Can you recruit your way out of the gender pay gap?

Julia Nickless

By Julia Nickless

09 May 2019

Reports of a widening gender pay gap are causing concern amongst employers who value the contribution women make to their organisations. Some of the factors are societal in nature, but that doesn’t mean you can’t create a ‘bias-neutral” environment within your own workplace.

Gender Pay Gap Image

We’ve blogged recently about ways to identify whether your organisation has a gender pay gap, and how to start to close it. Now, let’s delve deeper into one area you do have a lot of influence over — your recruitment processes.

Five ways to make your recruitment processes bias neutral

We try to avoid terms like ‘positive discrimination’ because they imply that women are being given an unfair advantage over better-qualified men in order to tick a box on the equality checklist. In fact, this couldn’t be further from the truth. Our experience has been that traditionally, under-qualified men have beaten more skilled women to roles, so we advocate an approach that will always help you get the best person for the job, regardless of gender. Here’s how:

1. Understand the impact of bias on your business.

  • At board level especially, encouraging diversity is proven to bring benefits such as new perspectives and ideas, different behaviours that complement ‘male’ behaviour, and different life experiences — all leading ultimately to better financial results. Failing to embrace diversity not only means you won’t necessarily be recruiting the best person for the role every time, but you could also be missing out on the financial benefits of a gender-balanced workforce.

2. Educate managers and recruitment teams on unconscious bias. 

  • People are often unaware of their own biases, so diversity training can be a great way to equip teams and individuals across the organisation with new insights, helping them to analyse their ways of thinking and break the habit of stereotyping.

3. Encourage the use of gender-neutral CVs

  • It can be quite difficult to make objective decisions, even when given training about bias. In fact, just having the subject front of mind can influence our thought processes. And we’re not talking about blatant negative sexism here — an example of non-malicious bias might be guiding a woman towards a facilitating/customer-facing role because “women are good at that kind of thing” when all she wants to do is code. And women are just as capable of exhibiting this kind of bias as men.
  • One way to help your recruiters stay objective and focused on the applicant’s skills is to strip out personal information from the CV that might indicate gender. It’s not fool proof though — a person’s career path and/or writing style might also give a clue, so use with caution.

4. Review job descriptions

  • Ambition can be seen as a positive in men, and negative in women. Do your job descriptions unintentionally describe a man, listing behaviours that female applicants might not identify with?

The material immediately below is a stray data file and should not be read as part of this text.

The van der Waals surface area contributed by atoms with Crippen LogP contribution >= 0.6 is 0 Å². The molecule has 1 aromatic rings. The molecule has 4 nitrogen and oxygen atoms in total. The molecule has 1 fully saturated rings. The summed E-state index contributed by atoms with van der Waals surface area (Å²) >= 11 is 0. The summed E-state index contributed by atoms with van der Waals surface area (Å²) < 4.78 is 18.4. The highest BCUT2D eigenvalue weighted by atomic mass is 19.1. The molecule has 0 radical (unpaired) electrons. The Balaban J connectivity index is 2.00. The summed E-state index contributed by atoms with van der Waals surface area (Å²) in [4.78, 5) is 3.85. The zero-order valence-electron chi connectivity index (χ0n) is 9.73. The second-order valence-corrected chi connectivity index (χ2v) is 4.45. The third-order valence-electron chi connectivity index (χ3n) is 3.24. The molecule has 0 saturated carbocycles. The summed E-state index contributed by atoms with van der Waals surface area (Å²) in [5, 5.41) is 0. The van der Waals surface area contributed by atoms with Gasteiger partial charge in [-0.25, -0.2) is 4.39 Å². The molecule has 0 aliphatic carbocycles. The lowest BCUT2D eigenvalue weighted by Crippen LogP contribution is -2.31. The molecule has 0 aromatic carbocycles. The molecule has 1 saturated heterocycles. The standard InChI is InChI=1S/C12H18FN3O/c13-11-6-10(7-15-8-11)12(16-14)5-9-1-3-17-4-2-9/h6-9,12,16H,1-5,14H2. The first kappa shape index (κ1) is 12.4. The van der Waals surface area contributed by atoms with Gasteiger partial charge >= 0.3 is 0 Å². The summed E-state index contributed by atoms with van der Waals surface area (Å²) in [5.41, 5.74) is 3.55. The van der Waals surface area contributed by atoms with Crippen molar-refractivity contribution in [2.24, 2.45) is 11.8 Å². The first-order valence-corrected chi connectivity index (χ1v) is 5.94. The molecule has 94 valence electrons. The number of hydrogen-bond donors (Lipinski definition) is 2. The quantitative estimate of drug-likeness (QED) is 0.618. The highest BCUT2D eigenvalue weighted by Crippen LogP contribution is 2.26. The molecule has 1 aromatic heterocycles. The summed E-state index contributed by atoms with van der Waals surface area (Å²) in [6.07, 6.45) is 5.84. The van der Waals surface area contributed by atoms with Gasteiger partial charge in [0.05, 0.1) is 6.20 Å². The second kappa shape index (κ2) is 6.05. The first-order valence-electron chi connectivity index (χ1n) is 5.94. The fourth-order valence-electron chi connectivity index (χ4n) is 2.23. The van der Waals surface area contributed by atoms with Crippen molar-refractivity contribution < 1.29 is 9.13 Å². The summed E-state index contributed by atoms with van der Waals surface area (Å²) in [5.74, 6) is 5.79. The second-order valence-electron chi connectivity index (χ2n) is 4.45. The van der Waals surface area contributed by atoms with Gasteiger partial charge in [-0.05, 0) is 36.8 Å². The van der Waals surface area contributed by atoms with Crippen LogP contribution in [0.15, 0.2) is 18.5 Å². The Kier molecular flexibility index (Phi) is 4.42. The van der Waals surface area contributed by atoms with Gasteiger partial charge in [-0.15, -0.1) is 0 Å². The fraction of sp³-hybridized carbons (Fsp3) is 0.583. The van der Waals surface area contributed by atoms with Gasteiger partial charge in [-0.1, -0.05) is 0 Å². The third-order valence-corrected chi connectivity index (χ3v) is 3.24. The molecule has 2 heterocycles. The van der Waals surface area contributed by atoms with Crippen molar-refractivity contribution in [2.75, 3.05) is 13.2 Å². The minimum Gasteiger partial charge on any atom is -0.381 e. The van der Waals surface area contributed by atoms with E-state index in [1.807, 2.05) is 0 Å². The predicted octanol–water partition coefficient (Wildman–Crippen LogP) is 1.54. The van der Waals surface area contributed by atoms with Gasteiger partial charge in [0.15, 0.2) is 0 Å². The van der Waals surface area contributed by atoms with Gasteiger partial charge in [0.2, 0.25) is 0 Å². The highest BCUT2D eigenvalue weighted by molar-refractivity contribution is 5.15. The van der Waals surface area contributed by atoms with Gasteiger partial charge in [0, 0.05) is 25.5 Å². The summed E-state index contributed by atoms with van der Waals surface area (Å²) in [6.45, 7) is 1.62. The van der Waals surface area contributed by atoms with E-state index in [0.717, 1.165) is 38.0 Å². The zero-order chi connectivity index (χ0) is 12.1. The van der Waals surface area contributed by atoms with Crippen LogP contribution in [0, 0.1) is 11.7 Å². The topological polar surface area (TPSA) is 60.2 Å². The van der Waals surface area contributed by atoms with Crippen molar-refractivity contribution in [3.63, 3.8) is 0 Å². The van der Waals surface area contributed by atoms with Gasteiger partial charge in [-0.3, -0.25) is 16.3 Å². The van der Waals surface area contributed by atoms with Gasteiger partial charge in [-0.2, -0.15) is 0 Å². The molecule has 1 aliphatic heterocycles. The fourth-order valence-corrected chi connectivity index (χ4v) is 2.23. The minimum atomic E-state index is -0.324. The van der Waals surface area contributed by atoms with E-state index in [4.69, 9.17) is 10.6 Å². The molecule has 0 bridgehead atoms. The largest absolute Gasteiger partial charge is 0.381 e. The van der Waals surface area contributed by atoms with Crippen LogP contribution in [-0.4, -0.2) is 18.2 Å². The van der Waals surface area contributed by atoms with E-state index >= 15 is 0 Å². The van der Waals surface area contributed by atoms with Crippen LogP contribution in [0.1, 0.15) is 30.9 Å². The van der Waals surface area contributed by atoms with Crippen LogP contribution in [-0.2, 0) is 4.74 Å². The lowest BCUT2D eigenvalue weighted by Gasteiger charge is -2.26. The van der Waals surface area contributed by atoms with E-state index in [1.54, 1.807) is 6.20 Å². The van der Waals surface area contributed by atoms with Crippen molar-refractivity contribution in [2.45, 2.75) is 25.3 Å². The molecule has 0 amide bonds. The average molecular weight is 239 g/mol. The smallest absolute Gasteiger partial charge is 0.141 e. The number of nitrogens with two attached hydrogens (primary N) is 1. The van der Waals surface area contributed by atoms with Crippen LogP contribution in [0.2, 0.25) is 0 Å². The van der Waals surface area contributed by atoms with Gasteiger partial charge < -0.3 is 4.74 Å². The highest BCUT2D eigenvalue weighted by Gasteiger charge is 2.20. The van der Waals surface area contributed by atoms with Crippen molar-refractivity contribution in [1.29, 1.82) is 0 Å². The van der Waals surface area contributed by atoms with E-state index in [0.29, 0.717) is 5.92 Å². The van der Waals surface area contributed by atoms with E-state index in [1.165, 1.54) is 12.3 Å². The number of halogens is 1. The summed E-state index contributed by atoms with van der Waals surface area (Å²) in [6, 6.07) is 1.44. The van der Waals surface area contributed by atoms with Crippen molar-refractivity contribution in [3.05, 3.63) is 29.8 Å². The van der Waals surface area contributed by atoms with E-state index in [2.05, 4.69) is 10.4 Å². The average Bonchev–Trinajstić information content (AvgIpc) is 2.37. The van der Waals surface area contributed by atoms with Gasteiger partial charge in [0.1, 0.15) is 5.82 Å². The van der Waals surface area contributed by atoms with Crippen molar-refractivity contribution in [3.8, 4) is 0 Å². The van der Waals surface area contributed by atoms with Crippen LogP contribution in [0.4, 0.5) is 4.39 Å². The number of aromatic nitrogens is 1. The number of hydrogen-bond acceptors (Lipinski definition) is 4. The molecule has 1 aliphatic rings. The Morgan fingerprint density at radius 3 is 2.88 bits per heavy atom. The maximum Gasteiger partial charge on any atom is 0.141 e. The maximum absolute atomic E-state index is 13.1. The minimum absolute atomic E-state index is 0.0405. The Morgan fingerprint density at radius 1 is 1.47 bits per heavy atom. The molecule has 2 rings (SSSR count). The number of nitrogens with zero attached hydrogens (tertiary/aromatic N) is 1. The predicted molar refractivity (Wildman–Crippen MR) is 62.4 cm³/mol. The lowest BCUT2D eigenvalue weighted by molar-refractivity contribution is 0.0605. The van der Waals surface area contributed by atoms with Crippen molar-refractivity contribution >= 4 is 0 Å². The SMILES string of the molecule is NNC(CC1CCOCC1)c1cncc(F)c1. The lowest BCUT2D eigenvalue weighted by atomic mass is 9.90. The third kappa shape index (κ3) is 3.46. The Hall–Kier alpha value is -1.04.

• Take a look at the levels of commitment you’re asking for as well — a job that requires large amounts of international travel and/or evening/weekend working might put off women with families more than men with families. But for whoever takes the job, working like this long term won’t be healthy for them or their families. Should you be filling the role with two people instead of one? And could the travel be shared out amongst the team?

5. Standardise interviews

  • Ideally, interviews should be relaxed and friendly to get the most out of the interviewee, and to understand how they might relate to other team members. Too informal, however, and it becomes very difficult to compare the applicants, because they’ve all talked about different things – and that increases the risk of unconscious bias creeping into your decisions.
  • Coming up with a list of questions that you definitely want answers to, and rating the answers out of 5 is a great way to ensure that the applicant you select meets the requirements of the job description. Again, you’ll need to check the questions for bias.
  • Psychometric tools are another powerful way to keep bias out of your decisions, as the evaluations these tools make are based on algorithms rather than personal judgements. Again, be careful to ensure that you set these tools up without any inherent bias in the questions they ask, or in the success criteria you look for.

Here at Connor, we’re delighted to be leading the diversity conversation. Click here to read about an HR Leaders’ Forum we held recently focusing on leveraging diversity and inclusion (D&I) insights and creating a platform for cultural change that reaches beyond universal gender conversations.

Whether you need someone to review your recruitment practices, implement a gender-neutral CV process or deliver unconscious-bias training, Connor can help. To neutralise bias in your recruitment teams, give us a call now on +44 (0)1491 414010.

 

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